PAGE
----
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Noncompliance: The Real Barrier to Effective Treatment

Professor and Chair, Department of Psychiatry, State University of New York at Buffalo School of Medicine and Biomedical Sciences

 

Dr. Steven L. Dubovsky has been in practice for over 30 years, and he’s spent most of the last 20 dealing with complicated and refractory psychiatric illnesses. It’s no surprise that Dr. Dubovsky has seen his share of noncompliance—in that he’s not unique; where Dr. Dubovsky stands out is in his dedication to facing noncompliance head-on at a time when many clinicians seem to have thrown up their hands and accepted noncompliance as here to stay.

The Root of the Problem

Dr. Dubovsky is the first to admit that there are no easy answers to the problem of nonadherence. Part of the difficulty is the sheer number of possible contributing factors.

“There are a myriad of reasons patients don’t comply to treatment,” Dr. Dubovsky says. “Many regimens are too costly and aren’t adequately covered by insurance. Then there are overly complex treatment regimens (as is well illustrated with the frustration so many seniors are experiencing trying to navigate the new Medicare benefit), negative side-effect profiles, patients who don’t like being dependent on medication and/or their psychiatrist, patients who want to stay ill because it garners attention and/or confers a sense of power, psychotic patients who have delusional beliefs about their medication, and even patients who form adversarial relationships with their clinicians and feel the need to “defeat” them by not getting better.”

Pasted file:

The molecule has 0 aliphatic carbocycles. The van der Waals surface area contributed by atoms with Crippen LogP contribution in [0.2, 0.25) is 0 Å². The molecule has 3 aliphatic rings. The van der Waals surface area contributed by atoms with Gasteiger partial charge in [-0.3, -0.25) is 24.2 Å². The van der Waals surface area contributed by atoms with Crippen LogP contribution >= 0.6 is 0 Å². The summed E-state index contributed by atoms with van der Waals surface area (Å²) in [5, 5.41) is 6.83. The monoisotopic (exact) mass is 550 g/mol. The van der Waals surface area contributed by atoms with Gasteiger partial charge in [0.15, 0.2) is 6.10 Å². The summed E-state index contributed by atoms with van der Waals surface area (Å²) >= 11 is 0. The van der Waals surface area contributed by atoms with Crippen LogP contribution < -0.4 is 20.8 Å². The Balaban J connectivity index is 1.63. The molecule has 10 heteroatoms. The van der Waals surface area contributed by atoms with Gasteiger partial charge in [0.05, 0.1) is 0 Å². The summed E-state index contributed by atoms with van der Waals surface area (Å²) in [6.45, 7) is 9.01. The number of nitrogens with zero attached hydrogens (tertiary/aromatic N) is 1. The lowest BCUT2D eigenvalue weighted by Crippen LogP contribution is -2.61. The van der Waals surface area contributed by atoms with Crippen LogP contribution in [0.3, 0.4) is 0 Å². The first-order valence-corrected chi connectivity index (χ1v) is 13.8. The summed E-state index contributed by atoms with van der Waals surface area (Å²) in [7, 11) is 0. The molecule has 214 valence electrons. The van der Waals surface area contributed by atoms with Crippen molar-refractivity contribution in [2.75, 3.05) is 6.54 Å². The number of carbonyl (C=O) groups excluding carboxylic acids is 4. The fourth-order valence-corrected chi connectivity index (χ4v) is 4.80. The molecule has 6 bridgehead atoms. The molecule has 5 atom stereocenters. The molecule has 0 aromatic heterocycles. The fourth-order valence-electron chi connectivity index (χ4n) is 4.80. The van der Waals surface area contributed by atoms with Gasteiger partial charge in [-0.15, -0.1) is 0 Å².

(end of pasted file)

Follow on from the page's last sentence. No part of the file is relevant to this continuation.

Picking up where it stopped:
Complex or not, though, noncompliance is a real problem. Roughly 50% of psychiatric patients don’t properly adhere to treatment, and not only does that prolong their illnesses, it costs extra money, and starting and stopping drugs can worsen conditions as well. It’s a problem that clinicians are well aware of, even if many of them feel powerless to do anything about it; Dr. Dubovsky notes that while reactions to the recent CATIE study were mixed, few clinicians were surprised at the 85% noncompliance rate among the study cohort. “It sounds shockingly high, but it’s almost conventional wisdom: schizophrenics don’t take their meds.”

Treating Noncompliance

The first step in dealing with noncompliance is to find out why a patient isn’t taking his or her medicine.

The complication here, as Dr. Dubovsky explains, is that “with the way insurance has gone, many doctors don’t get paid for talking to their patients for any length of time, so the doctor writes a prescription, the patient is dissatisfied for whatever reason, and stops taking their medication. They don’t get better, go back to the doctor, the doctor writes another prescription, and the cycle continues.” Sometimes the noncompliance can even be the result of the patient’s not feeling that the doctor is giving his or her treatment the time and consideration the patient feels it merits.

Dr. Dubovsky believes that clinicians need to commit to getting to the bottom of their patients’ noncompliance.